The well known epidemiologist, Leon Gordis, compiled a diverse list of data sources of morbidity data in his excellent introductory textbook simply entitled Epidemiology.
A number of systems exist for classifying and coding disease and injury mortality and morbidity. Now in its 10th revision, the best known is the International Classification of Disease and Injury (ICD). The ICD-Clinical Modification, used in American hospitals, provides extra digits to classify and code more detail on morbid conditions as needed.
ICD needs to be flexible to adapt to changing circumstances, such as manifested in new diseases and politically-motivated violence.
Limited epidemiologic research can be conducted using existing data, referred to as secondary data. Frequently, however, important questions can only be answered through collecting new and targeted information, which we label primary data.
In their 1991 book Violence In America: A Public Health Approach, Mark Rosenberg and Mary Ann Fenley spelled out four stages in developing public health information: public health surveillance; risk group identification; risk factor identification; and program development, implementation, and evaluation.
These four stages of information development take us from recognition of a health problem through its solution. Evoking the philosophy and work of the Centers for Disease Control and Prevention (CDC), they constitute the Public Health Approach to problem solving. The first two stages fall under the realm of descriptive epidemiology. Stages three and four involve analytic epidemiology, with its capacity to evaluate both putative cause-and-effect relationships and interventions based on this etiologic understanding. Etiology is the science of causation.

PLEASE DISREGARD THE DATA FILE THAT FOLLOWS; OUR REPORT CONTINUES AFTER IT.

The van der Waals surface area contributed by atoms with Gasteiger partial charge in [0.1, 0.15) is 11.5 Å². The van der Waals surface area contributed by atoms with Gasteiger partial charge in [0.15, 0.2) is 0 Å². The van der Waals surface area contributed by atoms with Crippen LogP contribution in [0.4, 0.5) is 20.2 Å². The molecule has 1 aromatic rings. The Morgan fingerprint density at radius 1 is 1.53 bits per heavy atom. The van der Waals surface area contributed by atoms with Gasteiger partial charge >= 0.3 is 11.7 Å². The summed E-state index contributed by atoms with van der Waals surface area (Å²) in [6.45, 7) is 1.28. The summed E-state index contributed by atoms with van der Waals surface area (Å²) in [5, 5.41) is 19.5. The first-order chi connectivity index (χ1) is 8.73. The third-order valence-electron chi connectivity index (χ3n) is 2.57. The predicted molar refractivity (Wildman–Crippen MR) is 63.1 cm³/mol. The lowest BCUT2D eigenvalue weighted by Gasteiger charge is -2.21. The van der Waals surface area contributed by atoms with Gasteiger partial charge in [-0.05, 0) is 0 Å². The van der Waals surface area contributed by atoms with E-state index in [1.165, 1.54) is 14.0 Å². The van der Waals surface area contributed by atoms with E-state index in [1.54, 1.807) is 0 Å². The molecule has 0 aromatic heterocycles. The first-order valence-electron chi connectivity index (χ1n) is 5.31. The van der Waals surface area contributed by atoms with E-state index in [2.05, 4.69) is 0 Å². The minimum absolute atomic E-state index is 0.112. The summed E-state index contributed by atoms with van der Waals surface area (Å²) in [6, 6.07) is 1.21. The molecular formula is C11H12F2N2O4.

On the subject of garbage in/garbage out, the caustic assertion of the inimitable Josiah Stamp cautions us about never underestimating the scientific imperative to collect, code, process, analyze, and report data of the highest quality.
for Public Health Professionals
Ian R.H. Rockett, PhD, MPH
Department of Community Medicine
West Virginia University School of Medicine
Prepared under the auspices of
the Southeast Public Health
Training Center, University of
North Carolina, Chapel Hill, 2005.
Levels of Prevention
The Haddon Matrix
Factors Human Agent
Source: Ian R.H. Rockett. Injury and Violence: A Public Health Perspective.
Population Bulletin 53(4); 1998: 18. Adapted from G.S Smith and H. Falk, Unintentional
Injuries. American Journal of Preventive Medicine 3(5) Supplement; 1997:143-163.
Haddon Matrix (bombings)
Fact or s
Pr e-event Teach t o
(explosion & pr ot ect ive
Tr ain people
in f ir st aid
Det ect able No vehicle
anim osit y
St r engt hen
nor m s f or
volunt eer s
St r engt hen
public healt h
inf r ast r uct ur e
Shat t er pr oof glass
Em er gency
The Wheel of Causation
Web of Causation
-- de-emphasizes the disease
agent and allows for
Web of Causation applied to Myocardial Infarction
Wider Application of the Web
Epidemiologic Triad (devised to
enhance search for understanding
Web of Causation (devised to
address chronic disease – can also
be applied to communicable disease)
Natural History of Disease/Injury
and Related Data Sources
Care Diagnosis Therapy
Uncertainty in Reported Cause of Death
Michael Alderson (1988) identified four
areas where uncertainties or inaccuracies
can arise in reporting causes of death:
incorrect diagnosis (last attending
physician and/or autopsy)